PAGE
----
jQuery sure seems to be everywhere, and with good reason: Its creators took all of the neat ideas from libraries like Prototype, Dojo, and Yahoo's YUI, then turned them into something easier to use. When jQuery nurtured a fertile plug-in culture, the library became irreplaceable.
YUI (Yahoo User Inferface)
One of the stated goals of HTML5, at least for some groups, is to replace the Flash plug-in, the gold standard for making sprites and letters dance across the screen. This change is slowly coming as the game industry and the presentation industry start to duplicate some of the sophisticated tools available in the Flash universe. Mashi is an impressive example of how the sprites can be set in motion. It offers more than several dozen standard easing functions for moving sprites along a timeline.
Like jQuery and YUI, MooTools offers nice, browser-independent shorthand for manipulating arrays, divs, spans, and whatnot. My favorite part continues to be the custom library construction tool that lets you select the functions you want. Check some boxes and get an entirely optimized version of MooTools with just the functions you need and none of the bloat you don't. That's lightweight.
In theory, nothing could be easier than sticking a video tag into your HTML. In practice, the behavior of so many supposedly standard-compliant browsers is different enough that you'll be pulling out your hair if you try to support all of them. A number of good HTML5 libraries let you write standard HTML5 video tags that will be replaced with Flash or QuickTime if the browser isn't ready to handle your video. The Video for Everybody project offers one of the better libraries, filled with features that operate in the background to smooth delivery on older browsers like IE8.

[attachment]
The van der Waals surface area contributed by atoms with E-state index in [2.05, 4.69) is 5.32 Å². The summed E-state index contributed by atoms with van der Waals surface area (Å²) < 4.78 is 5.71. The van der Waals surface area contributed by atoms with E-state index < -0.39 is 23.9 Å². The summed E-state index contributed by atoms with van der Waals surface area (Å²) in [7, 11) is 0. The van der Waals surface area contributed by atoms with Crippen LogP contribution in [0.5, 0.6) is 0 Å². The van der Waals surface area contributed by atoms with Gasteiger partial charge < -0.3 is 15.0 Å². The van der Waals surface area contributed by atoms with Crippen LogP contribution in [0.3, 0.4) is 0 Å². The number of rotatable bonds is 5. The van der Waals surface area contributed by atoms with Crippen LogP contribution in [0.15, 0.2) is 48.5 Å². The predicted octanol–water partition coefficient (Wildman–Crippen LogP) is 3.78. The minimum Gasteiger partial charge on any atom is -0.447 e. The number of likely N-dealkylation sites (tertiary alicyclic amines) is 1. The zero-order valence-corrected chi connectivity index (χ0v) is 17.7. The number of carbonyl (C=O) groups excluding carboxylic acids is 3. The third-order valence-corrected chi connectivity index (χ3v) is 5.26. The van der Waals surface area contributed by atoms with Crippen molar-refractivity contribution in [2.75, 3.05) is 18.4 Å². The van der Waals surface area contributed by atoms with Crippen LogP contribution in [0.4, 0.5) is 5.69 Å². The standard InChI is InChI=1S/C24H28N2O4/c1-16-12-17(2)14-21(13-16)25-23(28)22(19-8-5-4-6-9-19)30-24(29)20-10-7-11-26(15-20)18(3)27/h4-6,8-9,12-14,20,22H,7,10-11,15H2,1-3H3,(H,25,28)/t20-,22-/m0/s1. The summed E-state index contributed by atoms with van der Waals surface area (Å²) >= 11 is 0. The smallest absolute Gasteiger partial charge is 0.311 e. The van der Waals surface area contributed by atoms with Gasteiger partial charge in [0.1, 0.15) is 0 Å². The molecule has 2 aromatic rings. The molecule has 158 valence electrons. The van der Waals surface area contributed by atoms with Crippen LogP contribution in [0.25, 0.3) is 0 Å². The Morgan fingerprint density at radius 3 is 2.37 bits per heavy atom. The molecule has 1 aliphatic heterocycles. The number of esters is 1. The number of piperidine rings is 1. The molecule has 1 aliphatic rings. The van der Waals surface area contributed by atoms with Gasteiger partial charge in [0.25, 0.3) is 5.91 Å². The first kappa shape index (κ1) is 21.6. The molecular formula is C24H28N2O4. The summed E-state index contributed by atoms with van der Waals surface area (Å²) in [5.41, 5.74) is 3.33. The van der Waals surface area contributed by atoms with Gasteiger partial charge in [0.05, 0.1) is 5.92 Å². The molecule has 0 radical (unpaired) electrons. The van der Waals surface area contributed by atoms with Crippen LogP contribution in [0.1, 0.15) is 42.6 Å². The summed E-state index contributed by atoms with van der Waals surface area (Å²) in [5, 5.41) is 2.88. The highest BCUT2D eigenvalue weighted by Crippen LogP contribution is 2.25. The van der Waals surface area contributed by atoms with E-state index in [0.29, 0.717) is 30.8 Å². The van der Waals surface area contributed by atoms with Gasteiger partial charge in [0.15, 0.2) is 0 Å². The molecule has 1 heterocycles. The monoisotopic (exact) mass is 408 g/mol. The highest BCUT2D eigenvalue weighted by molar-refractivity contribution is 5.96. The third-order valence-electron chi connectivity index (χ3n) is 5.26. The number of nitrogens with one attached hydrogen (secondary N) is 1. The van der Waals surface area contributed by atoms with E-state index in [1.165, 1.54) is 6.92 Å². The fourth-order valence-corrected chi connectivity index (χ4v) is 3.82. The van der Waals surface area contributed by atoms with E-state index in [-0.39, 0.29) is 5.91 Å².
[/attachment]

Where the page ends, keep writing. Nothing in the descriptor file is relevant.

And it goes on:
If the pundits are correct, there are many, many terabytes of data just waiting for people to come along and try to make sense of the bits. The first generation of HTML5 libraries was more focused on building forms and generating tables. Now a number of libraries are zeroing in on building charts and drawing graphs on the
Also among the libraries aimed at chart building is JSCharts, which allows you to easily create charts in different templates like bar charts, pie charts, or simple line graphs.
Flot for its part produces graphical plots of arbitrary datasets on-the-fly client-side, and it includes interactive features like zooming and mouse tracking.
Some libraries go even further for data visualization. The collection of demos for Protovis and its newer cousin D3 -- a name meant as shorthand for Data Driven Documents -- show how sophisticated constructions like Voronoi diagrams and network graphs can illustrate more than the up and down of some value.
Simile Widgets offers a different collection of views for data visualization that are more focused on maps and timelines. Each of these data visualization projects illustrate how we're just beginning to come up with good ways of turning data into pictures that can help us absorb large volumes of information quickly and efficiently.
Most of us will continue to use the big mapping libraries for standard jobs like showing street addresses. But what if you want to do something different, like change the rendering or fiddle with layers in ways the big libraries don't allow? Tile5 can pull the mapping tiles from such sources as GeoCommons, then lay them out so that the user can shove them around just like the maps from Google, Mapquest, or Yahoo. But there are other opportunities: The animation operation can change any of the parameters of the display. This is usually used for panning across the map and landing in one spot.
As the mobile browsers begin to dominate the Web, it becomes more and more important to package the information in a form that's easier to browse on smartphones and tablets. That's not so easy when the fingers are fat and the eyes can't focus on small fonts. jQuery Mobile, Jo, and Sencha Touch are three libraries that offer touch-friendly menus that dig down into data structures and present the information for the small screen.
Blackbird is a stand-alone library that pops up a separate console window that looks quite elegant. You can set four levels of bugs and the user can turn the messages on or off. A profiler is ready to time the routines on the local browser.
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